' Cinema Romantico: American Hustle

Monday, December 16, 2013

American Hustle

“American Hustle” opens with the following disclaimer: “Some of this actually happened.” This is partly meant to instantly counteract the extravagant amount of liberty-taking with the film’s factual roots and partly meant to simply get a laugh, a broad twist on a typical device, but I suspect there is something more to it. I suspect this unshackles the film from having to be an exposé, a commentary on having to Hustle for the American Dream, or some such, and instead frees it up to be a sprawling $50 million shaggy dog story.


Undoubtedly the film will invoke comparisons to Martin Scorsese with its frenetic camerawork, pop-heavy soundtrack and implementation of a rotary telephone for a character beatdown. It will also allow for citations of Paul Thomas Anderson, himself influenced by Grandmaster Marty, particularly 1997’s “Boogie Nights”, what when you consider “American Hustle” is set in the 70’s and makes liberal use of the era’s flamboyant costuming and disco tuneage. Some movies, however, do not aim to advance nor re-invent the form, merely to gather varying techniques of the form and wield them for the sake of sheer blinding entertainment. “American Hustle” is not The Story Of Abscam as much as it is David O. Russell’s Variety Hour – starring: Christian Bale, Amy Adams, Bradley Cooper, Jennifer Lawrence, and assorted others!

Bale is Irving Rosenfeld, yet another character that allows for its actor to undergo a physical transformation, adding serious paunch and a delightfully ridiculous comb over. Partly a dry cleaning entrepreneur, but mostly a con man, Irving falls for/teams up with Sydney Prosser (Adams), so desperate for any other kind of life that she sees Irving not for the fake hair on his head but for the desire to deceive in his heart. It's love at first lie. These two set the stage, past and present, with voiceovers that continually trade off, two grifters reciting a ripping yarn over cocktails. Bale finds real pathos amidst all the put-ons and Adams is remarkable, the film's foremost emblem, conveying that her desperation to be someone else is, in fact, who she is.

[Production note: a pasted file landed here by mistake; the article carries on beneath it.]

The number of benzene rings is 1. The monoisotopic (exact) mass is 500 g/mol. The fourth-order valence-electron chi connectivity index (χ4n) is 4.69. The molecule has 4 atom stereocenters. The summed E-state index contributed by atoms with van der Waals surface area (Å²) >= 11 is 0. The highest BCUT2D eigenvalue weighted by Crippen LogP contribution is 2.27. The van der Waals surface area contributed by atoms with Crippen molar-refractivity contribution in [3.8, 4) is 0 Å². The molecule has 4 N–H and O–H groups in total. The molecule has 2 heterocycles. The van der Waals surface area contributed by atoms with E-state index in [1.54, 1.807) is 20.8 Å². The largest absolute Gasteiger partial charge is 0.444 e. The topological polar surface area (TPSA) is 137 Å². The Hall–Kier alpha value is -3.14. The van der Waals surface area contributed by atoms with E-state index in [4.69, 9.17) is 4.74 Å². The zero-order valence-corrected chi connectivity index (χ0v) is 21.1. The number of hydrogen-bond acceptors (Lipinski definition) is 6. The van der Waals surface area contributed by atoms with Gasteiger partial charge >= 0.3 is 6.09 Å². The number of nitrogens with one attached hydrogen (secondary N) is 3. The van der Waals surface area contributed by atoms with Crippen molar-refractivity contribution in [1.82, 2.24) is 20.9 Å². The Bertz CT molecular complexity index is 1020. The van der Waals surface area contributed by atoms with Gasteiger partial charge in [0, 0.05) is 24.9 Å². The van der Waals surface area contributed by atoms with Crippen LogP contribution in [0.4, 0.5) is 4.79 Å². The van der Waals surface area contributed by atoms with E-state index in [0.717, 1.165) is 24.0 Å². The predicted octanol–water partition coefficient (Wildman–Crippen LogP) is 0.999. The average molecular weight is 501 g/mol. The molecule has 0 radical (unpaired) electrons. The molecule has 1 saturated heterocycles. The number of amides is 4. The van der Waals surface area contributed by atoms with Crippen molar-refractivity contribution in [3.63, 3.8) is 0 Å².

Sydney adopts an English accent, re-casts herself "Lady Edith" of the isles and the two indulge in a prosperous scheme until undercover FBI agent Richie DiMaso (Cooper) nabs them. If Sydney is determined to lead a different life then Richie is determined to move through the ranks at the speed of sound. So, he enlists them in a sting to go after Carmine Polito (Jeremy Renner), the mayor of Camden, New Jersey, and, in turn, crooked congressmen and, in turn, maybe, just maybe, the mob (represented in a particular walk-off cameo of inexpressible perfection).

Enter: The Wildcard, Rosalyn (Lawrence), wife of Irving and mother to the son he has adopted. Her initial appearance, after we have already seen Irving fall for and pledge devotion to Sydney, is a masterstroke, painting her as an afterthought, which is clearly how she views herself. He tries keeping her out of his crooked lifestyle, she worms her way in, repeatedly and hysterically. The role itself, from the screenplay by Russell and Eric Warren Singer, is killer, first and foremost, but Lawrence, who overcomes the comes-and-goes nature of her Jersey accent with manic energy, owns it. She threatens to blow up everything (the scam, the microwave) and threatens to steal the film entirely, if not for the fact her theatrical fervor is met head-on by the whole ensemble. (In keeping with the put-on-a-show nature of the whole film, I kind of wish Lawrence and Adams had swapped parts midstream. I so would have liked to see what each one could have done in the other role.)